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Icon Painting
Iconography

 

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Icon Painting

Icon painting, or more traditionally and correctly icon writing, is an ancient practice of creating images of Jesus Christ, signal events of the faith or images of the Saints, for the purpose of veneration and growth in the Christian faith.  Icon writing uses time honored techniques and, because they are spiritual images, use specific approaches, practices and techniques.

OVERVIEW

The most basic elements of icon writing, using a flat board prepared so it won’t bend or break, application of a sizing element to hold the paint, use of egg tempera, etc. can be traced back to Egyptian times.  In the early Christian Church and contemporary Judaism, “icons” were used in worship as illustrated by frescoes found in an excavated Christian church and a synagogue (circa 250 AD) at Dura Europos in Syria.

Icons are usually two-dimensional images and may be made of paint, mosaic, embroidery, weaving, carving, engraving, or other methods. They can be applied to walls as frescoes, to structures designed to display them (iconostasis), to the outside of buildings, or most commonly on a single board for veneration and assistance in prayer.

Because it is a spiritual vehicle, with the purpose of directing our attention to heaven, assisting us in our prayer, providing a model for living, or putting forth a model of the Christian life to emulate, icons are written in a particular fashion.  Most people unfamiliar with icons, when first seeing them, are struck by their apparent simplicity, by their over-emphasized flatness, unreal colors, lack of perspective, and strange proportions. The answer to the question “Why?” is that the purpose is not to present a naturalized image as in a painting. It is not to present a “familiar” figure we can recognize, but to put before us a spiritual image that challenges us, delivers theological content and enables us to proceed on our spiritual path.

As Alexander Boguslawski points out, to be able to appreciate the spiritual depth of icon painting we must learn at least the basic "grammar" of this language.

  • Icon painting strikes us by the frontality of the figures. This frontality brings the figures in direct relationship with the viewer and gives the fullest expression to the faces.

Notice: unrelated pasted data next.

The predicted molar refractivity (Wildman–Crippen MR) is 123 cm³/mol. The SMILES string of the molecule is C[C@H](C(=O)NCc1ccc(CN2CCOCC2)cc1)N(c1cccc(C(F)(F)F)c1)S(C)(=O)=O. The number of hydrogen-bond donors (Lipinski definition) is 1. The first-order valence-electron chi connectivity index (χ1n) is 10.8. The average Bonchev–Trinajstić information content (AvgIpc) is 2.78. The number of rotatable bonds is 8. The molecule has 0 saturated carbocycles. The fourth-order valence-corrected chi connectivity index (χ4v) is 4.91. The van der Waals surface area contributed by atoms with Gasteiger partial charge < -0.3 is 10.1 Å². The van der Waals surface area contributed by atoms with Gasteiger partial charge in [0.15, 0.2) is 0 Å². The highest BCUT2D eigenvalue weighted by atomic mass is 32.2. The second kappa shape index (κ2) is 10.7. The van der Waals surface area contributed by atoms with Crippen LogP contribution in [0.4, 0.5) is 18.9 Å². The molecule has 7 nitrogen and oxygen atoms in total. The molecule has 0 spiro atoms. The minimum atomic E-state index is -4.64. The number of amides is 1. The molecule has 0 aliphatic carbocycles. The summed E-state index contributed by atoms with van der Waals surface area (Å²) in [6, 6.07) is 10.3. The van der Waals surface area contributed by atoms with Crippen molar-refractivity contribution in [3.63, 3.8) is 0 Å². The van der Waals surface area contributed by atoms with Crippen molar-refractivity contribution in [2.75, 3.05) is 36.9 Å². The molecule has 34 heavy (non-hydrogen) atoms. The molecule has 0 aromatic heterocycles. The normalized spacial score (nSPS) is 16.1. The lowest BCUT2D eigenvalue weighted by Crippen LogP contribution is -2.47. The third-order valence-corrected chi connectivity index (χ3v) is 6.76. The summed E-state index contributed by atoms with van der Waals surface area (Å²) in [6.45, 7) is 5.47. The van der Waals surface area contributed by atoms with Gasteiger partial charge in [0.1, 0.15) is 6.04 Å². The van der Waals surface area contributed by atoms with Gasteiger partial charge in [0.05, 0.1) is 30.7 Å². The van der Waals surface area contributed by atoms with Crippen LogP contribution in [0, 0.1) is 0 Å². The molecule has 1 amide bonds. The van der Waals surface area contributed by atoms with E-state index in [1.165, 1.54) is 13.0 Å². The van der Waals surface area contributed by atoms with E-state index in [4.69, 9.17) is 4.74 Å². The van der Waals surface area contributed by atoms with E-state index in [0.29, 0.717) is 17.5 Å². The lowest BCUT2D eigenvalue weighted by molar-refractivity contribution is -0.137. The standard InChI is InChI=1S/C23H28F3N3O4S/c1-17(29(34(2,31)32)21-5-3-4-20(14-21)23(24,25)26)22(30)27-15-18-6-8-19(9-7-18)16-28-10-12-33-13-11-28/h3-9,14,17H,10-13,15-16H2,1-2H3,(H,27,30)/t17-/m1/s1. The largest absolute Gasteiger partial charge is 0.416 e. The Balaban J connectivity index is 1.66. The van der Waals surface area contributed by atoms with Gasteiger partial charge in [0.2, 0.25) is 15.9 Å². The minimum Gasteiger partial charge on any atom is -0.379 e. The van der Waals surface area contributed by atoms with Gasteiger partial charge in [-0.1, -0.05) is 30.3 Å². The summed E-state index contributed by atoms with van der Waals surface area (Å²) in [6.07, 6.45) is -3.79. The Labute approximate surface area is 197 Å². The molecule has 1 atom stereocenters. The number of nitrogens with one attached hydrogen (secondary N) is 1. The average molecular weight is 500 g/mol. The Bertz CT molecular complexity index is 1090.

• The faces of the saints have large, almond-shaped eyes, enlarged ears, long thin noses, and small mouths. Icon painters attempt to indicate that each sensory organ, having received the Divine Grace, was sanctified and had ceased to be the usual sensory organ of a biological man.
  • Icon painting deliberately disregards the principle of natural perspective in order to avoid at any cost the illusion of three-dimensionality. Instead, it gives the impression of complete flatness and the lack of perspective. However, icon painting does use a perspective, called by scholars either reversed or inverted, just to indicate that this perspective is different than the illusionist perspective of the Italian masters. Inverted perspective depends on multiple points of view. But these multiple points of view are placed in front of the painting, not behind it, which results in background objects often being larger than the foreground ones and in distortions in shapes of some of the objects.
  • In addition to the inverted perspective, icon painting uses the so-called psychological perspective which is based on the principle that the most important figure in the composition should be the largest and centrally placed. The viewer's attention is drawn to what is central and larger rather than to what is marginal and small.
  • When icon painters depict an event which took place inside, in an interior, they place all the participants in the event outside, indicating in the background the walls of the house, church, palace, or city. This allows them to "uncover" the very essence of the event and give due to the participants instead of having to deal with various interior elements which could obscure the meaning of the events happening inside.
  • Since icon painting is not realistic, it shows no natural source of light and does not represent shadows. The only light in icons is the inner light of sacred figures and the divine light of Christ.
  • Icon painting has the ability to represent several moments of the same action (story) on one panel. In the scene of the Nativity we can see not only the birth itself, but also the arrival of the Magi, the shepherds spreading the good news, Joseph being tempted by the devil, and even the servant women washing the baby. Some scholars call this the "continuous style."
  • Other features of icons which help us in understanding their meaning are simplicity, clarity, measure or restraint, grace, symmetry or balance, appropriateness, and symbolic colors.

Credit: Alexander Boguslawski

See Subject Pages on: Icon and Iconography

ADDITIONAL MATERIAL
Liturgica.com offers the following additional content on this subject:

Articles

1. Worship in the early church

2. Heavenly Worship

3. Early Eastern Orthodox Liturgics

4. Iconography and worship

5. Calvin and the Icon

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1. A wide range of books on the development of liturgical worship

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